A recent review of my book in Harlot’s Sauce magazine pointed out something interesting.  Throughout the book there is the implication that if God cares about someone’s sexuality and wants them to change it, that through acceptance and knowledge of God they will be convicted and change.  Thus, of course, the book also implies to just leave it up to God.

There is an unasked question in that scenario:

DOES GOD CARE?

I neither ask the question, nor do I answer it.  I never really answer it.   I felt a twinge of sadness when I read the review of my novel, because I would never want to imply that I feel that gay people ought to change.  My book was written with as careful a stance as this blog is, not seeking to betray the confidences of people on either side of the aisle.  Often I am accused, therefore, of betraying both.

I get asked these questions:  “why aren’t you honest with your gay readers about what the Bible says?”  and “why don’t you tell your fellow Christians if you don’t feel it’s a sin?” I’m t0ld, “I feel as if you’re betraying yourself by not saying it is a sin if you’re convicted that it is,” and “It hurts to think that you may think I’m a sinner, because you never really truly say otherwise.”

And it hurts, constantly, because I feel like I’m being pulled in two, I feel as if no matter what I do I will inevitably hurt my voice with either one set of loved ones or another.

But I will try, for the sake of goodness, to be as sincere as possible.

Does God care that people are gay?

Well, he certainly cares about gay people.  And in one sense, that question can always be answered “yes”, just as God cares that people are happy, that they are sad, that they sin, that they don’t, that they find love, that they won’t.  God always cares.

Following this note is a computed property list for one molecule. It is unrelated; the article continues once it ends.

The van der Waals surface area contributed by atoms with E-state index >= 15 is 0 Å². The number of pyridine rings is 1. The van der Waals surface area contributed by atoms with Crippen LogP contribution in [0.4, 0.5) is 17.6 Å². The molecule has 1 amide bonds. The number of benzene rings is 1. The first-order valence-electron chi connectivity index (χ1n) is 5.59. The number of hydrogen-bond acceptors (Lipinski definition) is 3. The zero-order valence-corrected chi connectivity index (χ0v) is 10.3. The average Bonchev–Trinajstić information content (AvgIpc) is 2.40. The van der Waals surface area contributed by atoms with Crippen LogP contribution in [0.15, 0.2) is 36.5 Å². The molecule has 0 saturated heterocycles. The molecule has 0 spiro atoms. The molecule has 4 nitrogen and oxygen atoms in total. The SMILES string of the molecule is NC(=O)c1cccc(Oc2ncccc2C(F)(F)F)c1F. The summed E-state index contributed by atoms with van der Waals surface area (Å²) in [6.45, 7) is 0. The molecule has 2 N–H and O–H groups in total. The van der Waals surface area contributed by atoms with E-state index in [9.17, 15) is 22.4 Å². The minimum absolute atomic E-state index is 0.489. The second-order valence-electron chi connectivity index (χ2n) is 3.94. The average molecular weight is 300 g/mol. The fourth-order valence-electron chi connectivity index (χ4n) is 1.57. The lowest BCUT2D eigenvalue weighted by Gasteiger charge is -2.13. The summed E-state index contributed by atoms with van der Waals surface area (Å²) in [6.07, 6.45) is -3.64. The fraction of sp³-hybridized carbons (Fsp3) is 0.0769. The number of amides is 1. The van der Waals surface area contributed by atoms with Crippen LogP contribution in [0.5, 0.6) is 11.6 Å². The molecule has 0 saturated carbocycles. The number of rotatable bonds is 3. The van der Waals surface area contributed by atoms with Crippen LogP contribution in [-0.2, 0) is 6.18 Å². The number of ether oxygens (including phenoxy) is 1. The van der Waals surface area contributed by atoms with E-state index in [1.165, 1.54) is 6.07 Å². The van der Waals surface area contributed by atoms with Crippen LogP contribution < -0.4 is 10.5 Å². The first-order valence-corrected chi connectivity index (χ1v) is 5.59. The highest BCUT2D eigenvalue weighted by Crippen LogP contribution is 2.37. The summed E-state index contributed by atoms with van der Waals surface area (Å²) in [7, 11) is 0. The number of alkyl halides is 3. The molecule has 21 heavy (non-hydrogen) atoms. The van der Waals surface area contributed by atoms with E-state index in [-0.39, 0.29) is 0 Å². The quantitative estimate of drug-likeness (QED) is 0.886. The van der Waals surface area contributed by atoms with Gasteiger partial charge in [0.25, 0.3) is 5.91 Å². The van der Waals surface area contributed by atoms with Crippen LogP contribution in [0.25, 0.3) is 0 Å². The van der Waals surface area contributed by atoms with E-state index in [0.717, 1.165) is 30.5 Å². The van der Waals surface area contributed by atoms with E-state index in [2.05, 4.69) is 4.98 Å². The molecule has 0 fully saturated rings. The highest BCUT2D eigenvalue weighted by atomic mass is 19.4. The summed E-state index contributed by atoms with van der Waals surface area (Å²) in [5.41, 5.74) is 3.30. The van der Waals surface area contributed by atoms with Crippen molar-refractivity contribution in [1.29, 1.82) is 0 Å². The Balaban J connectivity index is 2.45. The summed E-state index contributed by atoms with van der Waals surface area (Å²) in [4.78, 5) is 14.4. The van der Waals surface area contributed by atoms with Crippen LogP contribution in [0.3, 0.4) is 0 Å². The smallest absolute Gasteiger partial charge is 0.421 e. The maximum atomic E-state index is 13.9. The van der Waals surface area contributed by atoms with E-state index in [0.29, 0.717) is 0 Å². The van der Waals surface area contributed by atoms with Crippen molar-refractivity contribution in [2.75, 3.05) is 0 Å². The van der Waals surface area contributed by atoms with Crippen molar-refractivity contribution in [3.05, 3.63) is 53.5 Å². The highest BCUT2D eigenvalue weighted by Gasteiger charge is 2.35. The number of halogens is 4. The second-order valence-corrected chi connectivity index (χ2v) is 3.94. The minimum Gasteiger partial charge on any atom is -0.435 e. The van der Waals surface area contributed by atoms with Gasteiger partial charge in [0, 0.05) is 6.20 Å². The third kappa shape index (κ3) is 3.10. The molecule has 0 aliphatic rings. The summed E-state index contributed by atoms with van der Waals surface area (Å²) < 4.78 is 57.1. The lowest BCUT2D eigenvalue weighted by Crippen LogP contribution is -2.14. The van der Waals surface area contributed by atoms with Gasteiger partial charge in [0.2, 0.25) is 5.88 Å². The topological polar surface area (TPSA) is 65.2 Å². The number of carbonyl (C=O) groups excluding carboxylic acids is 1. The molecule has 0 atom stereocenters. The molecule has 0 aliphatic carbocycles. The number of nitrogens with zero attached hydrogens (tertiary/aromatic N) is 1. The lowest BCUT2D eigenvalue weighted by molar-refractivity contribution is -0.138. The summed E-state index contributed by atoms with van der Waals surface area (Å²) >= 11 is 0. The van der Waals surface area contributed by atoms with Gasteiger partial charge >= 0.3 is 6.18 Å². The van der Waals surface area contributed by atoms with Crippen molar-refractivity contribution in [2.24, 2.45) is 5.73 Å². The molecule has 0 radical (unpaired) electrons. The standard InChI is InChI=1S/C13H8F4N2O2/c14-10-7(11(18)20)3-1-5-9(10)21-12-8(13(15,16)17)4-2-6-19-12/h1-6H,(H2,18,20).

But does God want gay people to change?  That question CANNOT be answered by me, and I can’t possibly be emphatic enough about that point.  It’s simply not my place.  Each person on this planet must answer for their own state, their own position with God.  God may care about the young man who is gay not because he finds love in it but because he is trying to fix something inside himself that is broken.  God may very much want for that young man to change- but is that EVERY gay man?  To assume so would be absurd.  We don’t know the answer- I don’t know the answer.  I have spoken with some gay people who have chosen to model a heterosexual lifestyle out of a desire to please God, some who have felt that God takes pleasure in their homosexual union and families.  Who has found truth?